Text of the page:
By Doug Macron
Danish pharmaceutical firm Lundbeck this week announced that it is collaborating with the University of Massachusetts Medical School's Neil Aronin to develop an RNAi-based treatment for Huntington's disease, marking the company's first formal effort to develop drugs based on the gene-silencing technology.
Lundbeck "has been exploring RNAi from a research perspective for quite some time and has been monitoring the field," Stevin Zorn, executive vice president of Lundbeck Research USA, told Gene Silencing News. But "this is the first time we've actually invested in the technology."
And although Lundbeck's foray into RNAi drugs is modest compared with some of the investments made by other pharmas, it comes at a time when many of those firms, including Roche and, most recently, Pfizer (related story, this issue), have put the brakes on their commitment to the approach.
Lundbeck has "a commitment to linking biology to diseases," particularly Huntington's disease, Zorn said. Late last year, for instance, the company launched a research initiative to "identify and ultimately commercialize therapies that may slow or halt the progression of the disease … [through] collaborations with academic institutions and companies with promising compounds in development."
Zorn said work by Aronin is "a good match to try to break open this area in a way that could help provide some basic biology information to help link the [huntingtin] protein to the disease and, ultimately, identify a treatment for it."
The specific terms of the collaboration remain undisclosed, but Zorn confirmed that Lundbeck will help fund a study led by Aronin, who has been studying Huntington's disease for decades. In addition, the company will have the option to license technology and discoveries arising from the effort.
Huntington's disease, a member of a class of disorders known as polyglutamine diseases, is caused by the expansion of a CAG repeat in exon 1 of the gene huntingtin. Based on this, Aronin believes silencing this mutant form of huntingtin could be a promising treatment strategy.
"Our view is that you go after what is causing the disease, which is the mutant, not the wild type" huntingtin, he told Gene Silencing News. "There is a safety issue [if you target both] because huntingtin has some normal functions, presumably, and you don't want to get rid of something that works.
"Allele-specific [knockdown] theoretically makes more sense," he added.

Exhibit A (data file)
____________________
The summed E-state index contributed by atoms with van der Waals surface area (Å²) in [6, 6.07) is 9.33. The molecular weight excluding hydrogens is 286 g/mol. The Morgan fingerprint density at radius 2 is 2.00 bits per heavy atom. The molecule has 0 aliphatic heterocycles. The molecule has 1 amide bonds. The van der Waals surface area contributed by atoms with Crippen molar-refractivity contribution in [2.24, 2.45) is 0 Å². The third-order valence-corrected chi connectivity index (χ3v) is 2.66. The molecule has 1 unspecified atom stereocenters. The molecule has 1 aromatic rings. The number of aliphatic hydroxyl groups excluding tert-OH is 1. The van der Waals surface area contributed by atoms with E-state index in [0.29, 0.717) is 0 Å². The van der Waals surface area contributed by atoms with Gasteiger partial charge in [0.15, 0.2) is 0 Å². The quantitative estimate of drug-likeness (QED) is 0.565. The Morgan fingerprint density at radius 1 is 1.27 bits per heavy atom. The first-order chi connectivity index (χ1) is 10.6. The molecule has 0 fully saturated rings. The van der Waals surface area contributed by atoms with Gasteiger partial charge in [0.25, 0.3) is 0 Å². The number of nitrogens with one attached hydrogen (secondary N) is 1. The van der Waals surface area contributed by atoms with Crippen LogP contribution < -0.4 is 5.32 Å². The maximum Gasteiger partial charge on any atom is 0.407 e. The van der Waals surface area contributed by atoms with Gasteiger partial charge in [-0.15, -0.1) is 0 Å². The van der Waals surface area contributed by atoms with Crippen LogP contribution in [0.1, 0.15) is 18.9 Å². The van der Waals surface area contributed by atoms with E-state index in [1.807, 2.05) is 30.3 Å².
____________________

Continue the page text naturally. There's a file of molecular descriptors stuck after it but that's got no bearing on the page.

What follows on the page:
In 2007, Aronin and colleagues published a paper in The Proceedings of the National Academy of Sciences demonstrating that siRNAs targeting human huntingtin and delivered in adeno-associated viral vectors directly into the striatum could silence the gene, "attenuate neuronal pathology, and delay the abnormal behavioral phenotype observed in a rapid-onset, viral transgenic mouse model.”
But for the work planned with Lundbeck, Aronin will use so-called shRNAmirs, which are shRNA sequences contained within an artificial microRNA scaffold.
In 2008, University of Iowa researcher Beverly Davidson, who pioneered the shRNAmir approach, reported in PNAS that these shRNAmirs could help reduce neurotoxicity while still maintaining RNAi silencing in mouse models of Huntington's disease.
While the shRNAmirs Aronin is using differ from those employed by Davidson, "the principle is the same," he said. "They should, in theory, get into the neuron and be expressed for many years … so we don't have to keep giving" treatment.
Initially, Aronin and Lundbeck will evaluate the safety and volume of distribution of the shRNAmirs in vitro. "Hopefully, after a few years, if we can show safety and … we know how many injections we have to give and how much virus, then we might be able to use [a sheep model] that has a huntingtin gene and we can look at the neuropathology more carefully," he said.
Testing the Waters
While the therapeutic potential of RNAi triggered much excitement among big pharmas a few years ago, some of the firms to invest heavily in the technology have since changed course.
Notably, Roche late last year said it was shutting down its in-house RNAi activities amid a broader cost-saving program. And, as first reported by Gene Silencing News, Pfizer plans to close its oligonucleotide therapeutics unit.
But not all pharmaceutical shops have turned away from the technology, including Lundbeck. According to Zorn, the work with Aronin could set the stage for other RNAi programs at the company.
"In some ways, [the collaboration] is helping to blaze a trail," he said.
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